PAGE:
A Dragonfly for Each Corpse Movie Review
A killer (with impressive red pants) is cleaning up the streets of Milan by murdering deviants, prostitutes and members of the underworld. An ornamental dragonfly, soaked in the blood of the victim, is left on each body.
The script was written by Paul Naschy, who was influenced (much like everyone else of the era) by Dario Argento’s “Bird With the Crystal Plumage” (1970). In this story, Naschy creates the mythology that a dragonfly is a Chaldean symbol for someone undesirable. While this is probably entirely contrived and fabricated, it does make for an interesting back story and motivation for the killer.
This is a Spanish/Italian co-production that curiously never got a release in Italy. And while the giallo genre is usually thought of as exclusively Italian, this film proves that rare exceptions exist. Heck, it even has a very “gialloesque” title. Apparently the reason for Italy’s involvement was to get around Spanish censorship. In actual fact, the Italian component is quite slim — the Milan sequences are merely exteriors, with all the indoor shots done in Spain. Being in Spain was helpful, considering that Naschy was appearing in the now-forgotten “Tarzán en las minas del rey Salomón” (1974) at the same time.
The film has been described not only as a giallo, but more of a giallo / poliziottesco hybrid. And with good reason. Being largely Spanish rather than Italian, it could not be a pure giallo in the strictest sense. But moreover, the focus here is on the police and their attempts to catch the killer. In the giallo genre, the police are generally peripheral characters, with the central protagonist being an amateur, someone who just happened to see something or sense something at a certain moment. Rarely in those films is it the police who are successfully tracking the killer.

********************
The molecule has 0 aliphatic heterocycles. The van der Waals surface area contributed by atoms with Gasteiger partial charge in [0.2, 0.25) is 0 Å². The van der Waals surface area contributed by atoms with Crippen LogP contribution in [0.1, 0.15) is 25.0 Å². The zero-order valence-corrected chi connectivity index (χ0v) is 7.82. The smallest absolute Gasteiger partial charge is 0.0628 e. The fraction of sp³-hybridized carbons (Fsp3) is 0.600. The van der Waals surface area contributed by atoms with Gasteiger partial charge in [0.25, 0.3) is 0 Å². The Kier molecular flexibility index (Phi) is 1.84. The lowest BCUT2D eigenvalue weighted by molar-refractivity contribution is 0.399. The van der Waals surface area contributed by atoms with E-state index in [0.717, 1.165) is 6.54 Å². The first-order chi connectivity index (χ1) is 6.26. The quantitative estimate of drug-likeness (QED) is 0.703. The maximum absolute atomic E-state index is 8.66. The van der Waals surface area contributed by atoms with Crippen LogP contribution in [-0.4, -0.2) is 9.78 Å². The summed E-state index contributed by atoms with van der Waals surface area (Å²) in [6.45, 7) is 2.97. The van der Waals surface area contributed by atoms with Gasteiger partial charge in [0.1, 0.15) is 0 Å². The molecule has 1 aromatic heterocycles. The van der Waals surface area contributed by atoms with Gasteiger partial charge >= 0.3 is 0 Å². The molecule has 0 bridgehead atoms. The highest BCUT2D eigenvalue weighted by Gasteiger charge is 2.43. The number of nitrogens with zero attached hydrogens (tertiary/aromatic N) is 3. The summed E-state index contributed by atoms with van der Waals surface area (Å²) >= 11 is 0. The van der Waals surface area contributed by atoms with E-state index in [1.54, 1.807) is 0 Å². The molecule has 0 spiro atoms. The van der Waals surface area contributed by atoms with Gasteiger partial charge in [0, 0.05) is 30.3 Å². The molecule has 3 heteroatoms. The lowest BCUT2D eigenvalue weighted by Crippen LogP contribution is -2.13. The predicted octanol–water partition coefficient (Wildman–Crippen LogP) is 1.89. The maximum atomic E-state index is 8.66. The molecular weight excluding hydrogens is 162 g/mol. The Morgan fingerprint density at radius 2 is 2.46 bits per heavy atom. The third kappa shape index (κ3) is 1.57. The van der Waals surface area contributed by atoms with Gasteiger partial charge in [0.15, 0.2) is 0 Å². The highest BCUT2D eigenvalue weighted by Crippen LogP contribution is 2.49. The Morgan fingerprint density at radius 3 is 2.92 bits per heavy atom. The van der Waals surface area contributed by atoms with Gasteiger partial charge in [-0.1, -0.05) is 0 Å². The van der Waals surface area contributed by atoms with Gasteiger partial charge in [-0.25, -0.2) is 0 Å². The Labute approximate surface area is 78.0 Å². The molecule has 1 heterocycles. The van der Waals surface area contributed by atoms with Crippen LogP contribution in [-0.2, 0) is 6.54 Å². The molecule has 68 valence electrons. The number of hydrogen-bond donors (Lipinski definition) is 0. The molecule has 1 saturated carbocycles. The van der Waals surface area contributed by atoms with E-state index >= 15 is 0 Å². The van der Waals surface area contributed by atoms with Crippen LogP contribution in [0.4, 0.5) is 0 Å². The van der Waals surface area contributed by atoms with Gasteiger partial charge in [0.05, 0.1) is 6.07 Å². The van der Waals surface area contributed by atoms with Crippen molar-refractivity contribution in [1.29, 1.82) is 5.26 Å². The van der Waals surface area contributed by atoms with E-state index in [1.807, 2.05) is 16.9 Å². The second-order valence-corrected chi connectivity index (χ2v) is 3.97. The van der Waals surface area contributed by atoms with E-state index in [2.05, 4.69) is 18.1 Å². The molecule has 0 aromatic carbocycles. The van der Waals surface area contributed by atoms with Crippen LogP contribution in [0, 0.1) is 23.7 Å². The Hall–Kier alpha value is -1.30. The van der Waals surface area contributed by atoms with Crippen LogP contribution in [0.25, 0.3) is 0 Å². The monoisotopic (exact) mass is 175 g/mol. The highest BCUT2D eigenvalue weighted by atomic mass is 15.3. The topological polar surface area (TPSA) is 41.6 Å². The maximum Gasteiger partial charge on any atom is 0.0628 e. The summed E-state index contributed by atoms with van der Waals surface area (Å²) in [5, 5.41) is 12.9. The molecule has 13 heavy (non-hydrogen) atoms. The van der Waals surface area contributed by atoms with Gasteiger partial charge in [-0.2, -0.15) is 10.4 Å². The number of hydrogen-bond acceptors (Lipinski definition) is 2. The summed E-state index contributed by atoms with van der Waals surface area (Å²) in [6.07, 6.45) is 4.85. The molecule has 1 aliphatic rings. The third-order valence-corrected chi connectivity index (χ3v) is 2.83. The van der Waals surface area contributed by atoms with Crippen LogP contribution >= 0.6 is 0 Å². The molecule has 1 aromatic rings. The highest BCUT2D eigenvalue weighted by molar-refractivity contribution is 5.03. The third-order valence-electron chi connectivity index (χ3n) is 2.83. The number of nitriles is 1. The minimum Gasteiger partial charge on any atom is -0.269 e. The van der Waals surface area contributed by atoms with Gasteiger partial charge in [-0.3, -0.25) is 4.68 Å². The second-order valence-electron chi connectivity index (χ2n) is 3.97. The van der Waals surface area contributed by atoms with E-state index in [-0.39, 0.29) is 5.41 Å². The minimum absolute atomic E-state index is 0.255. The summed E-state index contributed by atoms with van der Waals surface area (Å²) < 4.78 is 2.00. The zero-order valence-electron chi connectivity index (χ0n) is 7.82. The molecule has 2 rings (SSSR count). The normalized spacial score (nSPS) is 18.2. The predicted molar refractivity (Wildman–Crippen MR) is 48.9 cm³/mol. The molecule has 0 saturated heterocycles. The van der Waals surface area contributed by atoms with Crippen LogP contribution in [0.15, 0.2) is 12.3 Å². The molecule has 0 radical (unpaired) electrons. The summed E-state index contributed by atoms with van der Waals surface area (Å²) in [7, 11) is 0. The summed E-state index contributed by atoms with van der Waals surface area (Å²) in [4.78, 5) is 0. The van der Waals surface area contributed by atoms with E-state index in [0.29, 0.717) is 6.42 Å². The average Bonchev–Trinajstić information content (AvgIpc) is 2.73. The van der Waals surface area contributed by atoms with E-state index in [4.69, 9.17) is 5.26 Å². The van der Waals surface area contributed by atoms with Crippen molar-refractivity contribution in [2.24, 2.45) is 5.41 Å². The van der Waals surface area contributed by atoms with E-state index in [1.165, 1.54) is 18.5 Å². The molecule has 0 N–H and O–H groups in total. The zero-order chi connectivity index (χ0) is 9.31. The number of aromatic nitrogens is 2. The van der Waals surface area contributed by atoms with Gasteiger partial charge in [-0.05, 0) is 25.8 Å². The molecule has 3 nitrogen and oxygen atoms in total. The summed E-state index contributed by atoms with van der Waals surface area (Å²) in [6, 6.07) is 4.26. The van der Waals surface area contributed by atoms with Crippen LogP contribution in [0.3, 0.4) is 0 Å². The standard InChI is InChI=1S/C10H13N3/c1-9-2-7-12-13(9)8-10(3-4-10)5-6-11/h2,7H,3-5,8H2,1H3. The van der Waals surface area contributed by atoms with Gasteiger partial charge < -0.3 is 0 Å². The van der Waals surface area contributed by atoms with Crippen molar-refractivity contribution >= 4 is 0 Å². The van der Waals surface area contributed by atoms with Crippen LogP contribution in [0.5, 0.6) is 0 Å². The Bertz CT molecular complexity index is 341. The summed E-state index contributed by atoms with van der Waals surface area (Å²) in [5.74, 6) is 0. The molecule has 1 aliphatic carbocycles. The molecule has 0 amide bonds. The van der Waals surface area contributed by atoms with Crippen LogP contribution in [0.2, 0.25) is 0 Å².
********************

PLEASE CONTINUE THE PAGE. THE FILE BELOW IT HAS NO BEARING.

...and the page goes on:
What you have to love about this film, if nothing else, is the use of an umbrella for a weapon. To me, that conjures up images of the Penguin (the Batman villain), but never before has it been so menacing as shown in this film. “Umbrella as weapon” is an interesting motif, and there are real examples in history of umbrellas modified to be guns. But this may be the first time we see an umbrella knife on film.
The music is from the CAM library, and you may have heard some of it before in Mario Bava’s “Kill Baby Kill” (which perhaps not coincidentally starred Erika Blanc) or Bava’s “Blood and Black Lace”. In fact, much of it sounds familiar, probably because it is so heavily recycled.
According to Mirek Lipinski, “Dragonfly” never saw a theatrical release in the United States, nor did it ever come out on video. Given how strong this film is among Naschy’s filmography, that is slightly shocking, but presumably Lipinski is correct. That makes the 2017 Blu-ray from Scream Factory all the more special. Between the crisp picture and informative commentary, it is clearly a must-have for fans of either Naschy or the giallo film.